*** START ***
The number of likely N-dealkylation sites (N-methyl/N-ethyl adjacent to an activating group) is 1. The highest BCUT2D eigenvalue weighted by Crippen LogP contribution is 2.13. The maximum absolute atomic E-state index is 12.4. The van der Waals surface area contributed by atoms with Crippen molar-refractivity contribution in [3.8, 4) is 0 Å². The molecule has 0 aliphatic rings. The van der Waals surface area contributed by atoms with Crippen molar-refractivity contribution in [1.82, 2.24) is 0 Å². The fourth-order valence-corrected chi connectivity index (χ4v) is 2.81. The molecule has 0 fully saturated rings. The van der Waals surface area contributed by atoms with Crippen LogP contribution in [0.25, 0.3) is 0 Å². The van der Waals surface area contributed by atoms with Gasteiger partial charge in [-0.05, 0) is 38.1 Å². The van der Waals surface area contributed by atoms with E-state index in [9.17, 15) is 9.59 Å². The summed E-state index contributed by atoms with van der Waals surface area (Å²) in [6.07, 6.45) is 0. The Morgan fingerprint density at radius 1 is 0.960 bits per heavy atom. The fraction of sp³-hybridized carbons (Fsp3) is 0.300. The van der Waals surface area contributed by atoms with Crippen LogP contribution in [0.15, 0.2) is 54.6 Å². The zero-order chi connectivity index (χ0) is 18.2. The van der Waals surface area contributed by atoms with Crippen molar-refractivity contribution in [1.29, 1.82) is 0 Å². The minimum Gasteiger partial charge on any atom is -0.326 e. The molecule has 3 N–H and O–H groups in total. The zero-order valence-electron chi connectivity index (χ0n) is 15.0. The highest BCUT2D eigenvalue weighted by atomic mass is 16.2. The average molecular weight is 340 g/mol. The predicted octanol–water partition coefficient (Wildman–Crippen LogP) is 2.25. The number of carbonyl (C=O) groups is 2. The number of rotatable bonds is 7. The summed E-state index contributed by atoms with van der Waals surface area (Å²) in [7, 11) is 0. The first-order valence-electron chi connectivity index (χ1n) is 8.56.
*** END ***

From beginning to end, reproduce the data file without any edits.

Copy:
The number of likely N-dealkylation sites (N-methyl/N-ethyl adjacent to an activating group) is 1. The highest BCUT2D eigenvalue weighted by Crippen LogP contribution is 2.13. The maximum absolute atomic E-state index is 12.4. The van der Waals surface area contributed by atoms with Crippen molar-refractivity contribution in [3.8, 4) is 0 Å². The molecule has 0 aliphatic rings. The van der Waals surface area contributed by atoms with Crippen molar-refractivity contribution in [1.82, 2.24) is 0 Å². The fourth-order valence-corrected chi connectivity index (χ4v) is 2.81. The molecule has 0 fully saturated rings. The van der Waals surface area contributed by atoms with Crippen LogP contribution in [0.25, 0.3) is 0 Å². The van der Waals surface area contributed by atoms with Gasteiger partial charge in [-0.05, 0) is 38.1 Å². The van der Waals surface area contributed by atoms with E-state index in [9.17, 15) is 9.59 Å². The summed E-state index contributed by atoms with van der Waals surface area (Å²) in [6.07, 6.45) is 0. The Morgan fingerprint density at radius 1 is 0.960 bits per heavy atom. The fraction of sp³-hybridized carbons (Fsp3) is 0.300. The van der Waals surface area contributed by atoms with Crippen LogP contribution in [0.15, 0.2) is 54.6 Å². The zero-order chi connectivity index (χ0) is 18.2. The van der Waals surface area contributed by atoms with Crippen molar-refractivity contribution in [1.29, 1.82) is 0 Å². The minimum Gasteiger partial charge on any atom is -0.326 e. The molecule has 3 N–H and O–H groups in total. The zero-order valence-electron chi connectivity index (χ0n) is 15.0. The highest BCUT2D eigenvalue weighted by atomic mass is 16.2. The average molecular weight is 340 g/mol. The predicted octanol–water partition coefficient (Wildman–Crippen LogP) is 2.25. The number of carbonyl (C=O) groups is 2. The number of rotatable bonds is 7. The summed E-state index contributed by atoms with van der Waals surface area (Å²) in [7, 11) is 0. The first-order valence-electron chi connectivity index (χ1n) is 8.56.